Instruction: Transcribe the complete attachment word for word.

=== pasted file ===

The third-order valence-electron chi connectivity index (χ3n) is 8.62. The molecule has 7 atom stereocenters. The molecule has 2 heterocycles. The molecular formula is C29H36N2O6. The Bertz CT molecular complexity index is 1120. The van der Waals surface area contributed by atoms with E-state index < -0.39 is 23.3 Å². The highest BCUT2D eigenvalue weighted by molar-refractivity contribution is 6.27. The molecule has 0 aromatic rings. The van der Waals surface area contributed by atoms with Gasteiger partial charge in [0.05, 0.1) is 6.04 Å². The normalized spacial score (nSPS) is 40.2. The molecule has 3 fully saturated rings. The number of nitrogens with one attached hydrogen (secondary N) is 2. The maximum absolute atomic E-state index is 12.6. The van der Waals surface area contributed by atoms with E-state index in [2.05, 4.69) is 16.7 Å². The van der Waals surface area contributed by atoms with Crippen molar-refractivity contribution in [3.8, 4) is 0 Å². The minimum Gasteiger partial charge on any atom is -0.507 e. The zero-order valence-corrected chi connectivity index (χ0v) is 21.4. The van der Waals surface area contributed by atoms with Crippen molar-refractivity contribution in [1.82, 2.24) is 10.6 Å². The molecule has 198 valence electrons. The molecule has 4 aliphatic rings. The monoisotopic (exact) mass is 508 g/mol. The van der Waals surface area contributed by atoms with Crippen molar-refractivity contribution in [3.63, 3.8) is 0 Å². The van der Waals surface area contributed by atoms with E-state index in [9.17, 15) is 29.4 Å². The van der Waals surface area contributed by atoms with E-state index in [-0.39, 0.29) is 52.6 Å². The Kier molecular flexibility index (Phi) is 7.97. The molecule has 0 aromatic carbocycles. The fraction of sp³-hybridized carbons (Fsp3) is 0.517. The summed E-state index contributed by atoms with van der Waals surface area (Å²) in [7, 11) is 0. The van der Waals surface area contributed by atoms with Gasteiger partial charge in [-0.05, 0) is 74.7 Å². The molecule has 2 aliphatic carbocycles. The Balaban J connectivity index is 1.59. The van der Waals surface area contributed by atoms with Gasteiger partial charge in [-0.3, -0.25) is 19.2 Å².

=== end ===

The third-order valence-electron chi connectivity index (χ3n) is 8.62. The molecule has 7 atom stereocenters. The molecule has 2 heterocycles. The molecular formula is C29H36N2O6. The Bertz CT molecular complexity index is 1120. The van der Waals surface area contributed by atoms with E-state index < -0.39 is 23.3 Å². The highest BCUT2D eigenvalue weighted by molar-refractivity contribution is 6.27. The molecule has 0 aromatic rings. The van der Waals surface area contributed by atoms with Gasteiger partial charge in [0.05, 0.1) is 6.04 Å². The normalized spacial score (nSPS) is 40.2. The molecule has 3 fully saturated rings. The number of nitrogens with one attached hydrogen (secondary N) is 2. The maximum absolute atomic E-state index is 12.6. The van der Waals surface area contributed by atoms with E-state index in [2.05, 4.69) is 16.7 Å². The van der Waals surface area contributed by atoms with Crippen molar-refractivity contribution in [3.8, 4) is 0 Å². The minimum Gasteiger partial charge on any atom is -0.507 e. The zero-order valence-corrected chi connectivity index (χ0v) is 21.4. The van der Waals surface area contributed by atoms with Crippen molar-refractivity contribution in [1.82, 2.24) is 10.6 Å². The molecule has 198 valence electrons. The molecule has 4 aliphatic rings. The monoisotopic (exact) mass is 508 g/mol. The van der Waals surface area contributed by atoms with Crippen molar-refractivity contribution in [3.63, 3.8) is 0 Å². The van der Waals surface area contributed by atoms with E-state index in [9.17, 15) is 29.4 Å². The van der Waals surface area contributed by atoms with E-state index in [-0.39, 0.29) is 52.6 Å². The Kier molecular flexibility index (Phi) is 7.97. The molecule has 0 aromatic carbocycles. The fraction of sp³-hybridized carbons (Fsp3) is 0.517. The summed E-state index contributed by atoms with van der Waals surface area (Å²) in [7, 11) is 0. The van der Waals surface area contributed by atoms with Gasteiger partial charge in [-0.05, 0) is 74.7 Å². The molecule has 2 aliphatic carbocycles. The Balaban J connectivity index is 1.59. The van der Waals surface area contributed by atoms with Gasteiger partial charge in [-0.3, -0.25) is 19.2 Å².